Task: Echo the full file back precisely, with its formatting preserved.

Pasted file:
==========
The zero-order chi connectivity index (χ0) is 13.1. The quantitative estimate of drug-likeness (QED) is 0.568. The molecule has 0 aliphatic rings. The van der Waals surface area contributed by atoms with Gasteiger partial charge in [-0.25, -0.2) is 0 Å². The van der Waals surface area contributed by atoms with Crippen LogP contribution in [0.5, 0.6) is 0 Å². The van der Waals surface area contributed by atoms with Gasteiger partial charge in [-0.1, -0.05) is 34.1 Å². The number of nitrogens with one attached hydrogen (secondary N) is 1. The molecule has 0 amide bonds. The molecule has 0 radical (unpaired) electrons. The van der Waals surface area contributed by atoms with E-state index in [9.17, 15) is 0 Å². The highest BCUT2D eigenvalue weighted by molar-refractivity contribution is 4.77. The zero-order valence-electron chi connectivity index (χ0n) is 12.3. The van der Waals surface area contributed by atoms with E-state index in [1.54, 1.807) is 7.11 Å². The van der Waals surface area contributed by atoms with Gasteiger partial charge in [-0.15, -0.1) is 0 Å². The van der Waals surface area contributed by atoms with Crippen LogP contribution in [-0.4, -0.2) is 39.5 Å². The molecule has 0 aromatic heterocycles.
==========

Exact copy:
The zero-order chi connectivity index (χ0) is 13.1. The quantitative estimate of drug-likeness (QED) is 0.568. The molecule has 0 aliphatic rings. The van der Waals surface area contributed by atoms with Gasteiger partial charge in [-0.25, -0.2) is 0 Å². The van der Waals surface area contributed by atoms with Crippen LogP contribution in [0.5, 0.6) is 0 Å². The van der Waals surface area contributed by atoms with Gasteiger partial charge in [-0.1, -0.05) is 34.1 Å². The number of nitrogens with one attached hydrogen (secondary N) is 1. The molecule has 0 amide bonds. The molecule has 0 radical (unpaired) electrons. The van der Waals surface area contributed by atoms with E-state index in [9.17, 15) is 0 Å². The highest BCUT2D eigenvalue weighted by molar-refractivity contribution is 4.77. The zero-order valence-electron chi connectivity index (χ0n) is 12.3. The van der Waals surface area contributed by atoms with E-state index in [1.54, 1.807) is 7.11 Å². The van der Waals surface area contributed by atoms with Gasteiger partial charge in [-0.15, -0.1) is 0 Å². The van der Waals surface area contributed by atoms with Crippen LogP contribution in [-0.4, -0.2) is 39.5 Å². The molecule has 0 aromatic heterocycles.